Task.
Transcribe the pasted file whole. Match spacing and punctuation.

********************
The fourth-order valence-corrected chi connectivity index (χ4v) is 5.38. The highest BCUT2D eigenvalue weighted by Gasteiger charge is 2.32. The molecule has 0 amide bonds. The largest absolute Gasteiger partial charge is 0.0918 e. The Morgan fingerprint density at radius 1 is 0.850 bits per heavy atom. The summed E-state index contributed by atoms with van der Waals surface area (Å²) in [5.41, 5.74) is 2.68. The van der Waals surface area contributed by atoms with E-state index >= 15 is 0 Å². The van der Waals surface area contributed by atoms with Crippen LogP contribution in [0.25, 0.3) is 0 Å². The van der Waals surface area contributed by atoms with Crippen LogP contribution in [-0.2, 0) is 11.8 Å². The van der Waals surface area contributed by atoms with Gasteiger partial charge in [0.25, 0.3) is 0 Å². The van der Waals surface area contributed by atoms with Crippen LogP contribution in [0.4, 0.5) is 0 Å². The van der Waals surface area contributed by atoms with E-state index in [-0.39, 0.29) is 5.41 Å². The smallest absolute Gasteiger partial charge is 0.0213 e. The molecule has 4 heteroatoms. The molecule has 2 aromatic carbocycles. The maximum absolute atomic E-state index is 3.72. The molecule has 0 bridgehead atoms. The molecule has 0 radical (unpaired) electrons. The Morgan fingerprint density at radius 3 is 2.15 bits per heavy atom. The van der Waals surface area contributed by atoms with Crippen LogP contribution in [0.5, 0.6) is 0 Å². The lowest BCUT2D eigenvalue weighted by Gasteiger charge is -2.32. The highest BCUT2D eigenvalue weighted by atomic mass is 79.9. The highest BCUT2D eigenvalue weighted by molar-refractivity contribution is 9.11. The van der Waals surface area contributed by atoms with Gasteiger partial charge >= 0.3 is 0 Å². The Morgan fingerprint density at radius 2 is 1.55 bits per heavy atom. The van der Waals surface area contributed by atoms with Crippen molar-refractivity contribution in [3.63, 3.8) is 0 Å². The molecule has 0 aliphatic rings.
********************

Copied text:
The fourth-order valence-corrected chi connectivity index (χ4v) is 5.38. The highest BCUT2D eigenvalue weighted by Gasteiger charge is 2.32. The molecule has 0 amide bonds. The largest absolute Gasteiger partial charge is 0.0918 e. The Morgan fingerprint density at radius 1 is 0.850 bits per heavy atom. The summed E-state index contributed by atoms with van der Waals surface area (Å²) in [5.41, 5.74) is 2.68. The van der Waals surface area contributed by atoms with E-state index >= 15 is 0 Å². The van der Waals surface area contributed by atoms with Crippen LogP contribution in [0.25, 0.3) is 0 Å². The van der Waals surface area contributed by atoms with Crippen LogP contribution in [-0.2, 0) is 11.8 Å². The van der Waals surface area contributed by atoms with Gasteiger partial charge in [0.25, 0.3) is 0 Å². The van der Waals surface area contributed by atoms with Crippen LogP contribution in [0.4, 0.5) is 0 Å². The van der Waals surface area contributed by atoms with E-state index in [-0.39, 0.29) is 5.41 Å². The smallest absolute Gasteiger partial charge is 0.0213 e. The molecule has 4 heteroatoms. The molecule has 2 aromatic carbocycles. The maximum absolute atomic E-state index is 3.72. The molecule has 0 bridgehead atoms. The molecule has 0 radical (unpaired) electrons. The Morgan fingerprint density at radius 3 is 2.15 bits per heavy atom. The van der Waals surface area contributed by atoms with Crippen LogP contribution in [0.5, 0.6) is 0 Å². The lowest BCUT2D eigenvalue weighted by Gasteiger charge is -2.32. The highest BCUT2D eigenvalue weighted by atomic mass is 79.9. The highest BCUT2D eigenvalue weighted by molar-refractivity contribution is 9.11. The van der Waals surface area contributed by atoms with Gasteiger partial charge >= 0.3 is 0 Å². The Morgan fingerprint density at radius 2 is 1.55 bits per heavy atom. The van der Waals surface area contributed by atoms with Crippen molar-refractivity contribution in [3.63, 3.8) is 0 Å². The molecule has 0 aliphatic rings.